I am recovering nicely from participating in the Chevron Houston Marathon on Sunday. I am back home and have already taught a Financial Learning Experience on Wednesday evening!
Since I am still a nerd engineer at heart, I thought I would share a chart of my mile splits. Anyone who has ever run a distance race will certainly enjoy staring at these numbers.
You can clearly see that I hit a slight wall at mile 22. That is where I decided to walk 45 seconds at each mile marker. Even with the walking, my longest mile time was 10:07. Pretty good considering my average pace in my other marathon was 10:15!
If for some reason you are interested in seeing some pictures of me experiencing the pain of the marathon, you can see a host of them HERE.
I had a BLAST! There is nothing like accomplishing a truly huge and intimidating goal.
What do you need to begin preparing to do that today seems almost impossible?
I was able to achieve my goal of completing the marathon in under four hours!
I am PUMPED! More to follow in the next week on the similarities between finances and marathons.
I am PUMPED about running the Chevron Houston Marathon today! I am running with two of my brothers. We began training for this marathon on September 15 and have each run over 400 miles in preparation for this race.
This is my second marathon and the first for my brothers. It is going to be a blast running 26.2 miles!
You can track our progress through the race by clicking HERE and searching for the last name "Sangl".
This weekend, I will be running the Chevron Houston Marathon. After four months of training, me and two of my brothers will embark on the 26.2 mile journey at 7:10AM Central Time.
I love how this race has embraced technology. You can track any runner's status just by registering HERE. When the registration is completed, text messages will be sent at the 6.2 mile, 13.1 mile, 18.3 mile, and 26.2 mile marker. This is able to be done because of a chip placed on my shoe. Additionally, each runners status will be shown on a map throughout the race.
It has me asking this question: How can this crusade better utilize technology?
I welcome all suggestions!
Related marathon posts
Marathon training is like planning.
I am currently training for a full marathon that I will run on January 18 in Houston, TX. I am neck deep in to the training plan right now, and there have been several times that I have asked myself, "WHY am I doing this? AGAIN?!!"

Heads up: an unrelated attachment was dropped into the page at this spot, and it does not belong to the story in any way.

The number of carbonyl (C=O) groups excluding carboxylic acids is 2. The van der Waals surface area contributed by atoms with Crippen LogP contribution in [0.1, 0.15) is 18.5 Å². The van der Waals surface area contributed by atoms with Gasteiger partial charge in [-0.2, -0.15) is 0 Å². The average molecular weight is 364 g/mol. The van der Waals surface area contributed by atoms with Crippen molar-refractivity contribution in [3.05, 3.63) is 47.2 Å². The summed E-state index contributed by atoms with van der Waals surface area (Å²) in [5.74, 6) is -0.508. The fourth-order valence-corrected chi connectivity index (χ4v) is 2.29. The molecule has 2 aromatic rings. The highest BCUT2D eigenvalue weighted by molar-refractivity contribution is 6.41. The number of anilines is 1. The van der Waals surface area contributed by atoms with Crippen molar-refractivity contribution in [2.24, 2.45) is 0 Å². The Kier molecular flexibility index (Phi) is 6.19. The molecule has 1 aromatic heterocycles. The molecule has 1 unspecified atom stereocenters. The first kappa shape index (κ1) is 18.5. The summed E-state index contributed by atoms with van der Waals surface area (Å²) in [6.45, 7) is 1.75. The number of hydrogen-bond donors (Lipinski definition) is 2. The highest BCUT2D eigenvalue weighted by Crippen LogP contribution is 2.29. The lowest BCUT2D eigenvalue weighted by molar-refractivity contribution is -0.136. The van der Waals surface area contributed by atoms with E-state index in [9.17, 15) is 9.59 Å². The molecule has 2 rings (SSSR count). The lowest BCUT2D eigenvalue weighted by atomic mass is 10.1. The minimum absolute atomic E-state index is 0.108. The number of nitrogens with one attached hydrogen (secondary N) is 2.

Since this is my second marathon, I am much more aware of the importance of good planning.
In my first marathon, I had a great training plan that I obtained from HalHigdon.com. He has training plans for all lengths and types of runs, but I pulled up the novice marathon training plan.
It was a great plan. It started out with moderate runs and slowly but surely it stretched out to longer runs. I remember specifically a day that the plan called for a twenty mile run. A twenty mile run. I was training in Indiana for the race, and it was horribly cold outside so I ran on a treadmill.
Shortly after I got on the treadmill, a young mother showed up and placed her baby in a car seat attachment next to her. She then proceeded to change the TV to "Bob The Builder". She ran for twenty minutes and then left me stranded there watching "Bob The Builder" – SIX STRAIGHT EPISODES!
After running for seventeen miles, I could not take "Bob The Builder" anymore so I got off the treadmill to go change the TV channel. I never got back on the treadmill. I never ran the other three assigned miles.
I ended up shortchanging one more twenty mile run that was on the plan.
Guess what happened? During the marathon, I ran great until mile 17. By mile 19, I was hurting so bad that I stopped and walked for awhile. I ran-walked the final 7.2 miles. I finished, but I really paid dearly for not following the plan.
Have you ever planned your spending and then failed to follow it? I know I have in the past. I made it through the month, but I paid dearly for not following the plan.
That is how marathon training is like … plannning.
Will Rogers said that "even if you are on the right track, you will get run over if you just sit there."